NATION

Labour Woes Goes Back

During the last two decades, the Fiji Labour Party has gone through several episodes of dissension and crisis. Each crisis witnessed the departure of those who would stand up to
25 Sep 2014 09:00

During the last two decades, the Fiji Labour Party has gone through several episodes of dissension and crisis.

Each crisis witnessed the departure of those who would stand up to Mr Chaudhry and his inner circle, and to  Mr Chaudhry circle’s consolidation of power in the party. A number of academics left the party after Dr Bavadra’s death.

Fiji Labour Party leader Mahendra Chaudhry

Fiji Labour Party leader Mahendra Chaudhry

In 1992, as the FLP leadership prevaricated over whether or not to boycott the general election, many indigenous Fijian members quit the party to establish the New Labour Party.

The FLP’s national council, which is dominated in its entirety by Mr Chaudhry supporters (many of whom are NFU representatives), disciplines and otherwise undermines those who dissent. Dr Tupeni Baba, who was the deputy prime minister in the People’s Coalition government and a Mr Chaudhry loyalist, was ousted from the party after 2000.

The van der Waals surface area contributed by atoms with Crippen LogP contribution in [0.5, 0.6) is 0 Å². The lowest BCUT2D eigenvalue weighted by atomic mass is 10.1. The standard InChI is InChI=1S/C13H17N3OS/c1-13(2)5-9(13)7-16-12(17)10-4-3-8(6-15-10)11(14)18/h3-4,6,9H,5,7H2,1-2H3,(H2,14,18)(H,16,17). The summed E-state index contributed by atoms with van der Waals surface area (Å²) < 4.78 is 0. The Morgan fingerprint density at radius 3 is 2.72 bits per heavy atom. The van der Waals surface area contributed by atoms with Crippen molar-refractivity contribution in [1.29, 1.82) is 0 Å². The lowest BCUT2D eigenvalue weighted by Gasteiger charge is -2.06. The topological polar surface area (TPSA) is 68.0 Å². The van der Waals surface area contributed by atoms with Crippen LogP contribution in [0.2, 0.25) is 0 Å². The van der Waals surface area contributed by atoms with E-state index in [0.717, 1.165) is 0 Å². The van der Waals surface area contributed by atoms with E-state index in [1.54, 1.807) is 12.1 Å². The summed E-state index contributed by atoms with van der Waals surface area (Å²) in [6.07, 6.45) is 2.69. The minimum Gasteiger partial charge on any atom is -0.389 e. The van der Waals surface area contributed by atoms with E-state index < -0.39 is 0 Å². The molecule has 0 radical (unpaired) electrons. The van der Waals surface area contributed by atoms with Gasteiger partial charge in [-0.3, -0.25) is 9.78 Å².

He formed the New Labour Unity Party, which won two seats at the 2001 general election – although Dr Baba himself failed to secure the Samabula/Tamavua Open seat.

Following the 2006 general election, a rift emerged between the Chaudhry and a group of senior FLP members.

These included Krishna Datt (an FLP vice-president), Poseci Bune (deputy leader), MPs Felix Anthony and Agni Deo Singh, and former senator Dr ‘Atu Emberson Bain.

It was alleged that Mr Chaudhry had nominated his cronies and a relative or two as senators over other very competent persons.

In the dispute, 17 of the 31 FLP MPs supported Mr Bune, the acting leader, over Mr Chaudhry.  It is apparent that intelligent and critical thinkers who might challenge the latter do not last in the party.

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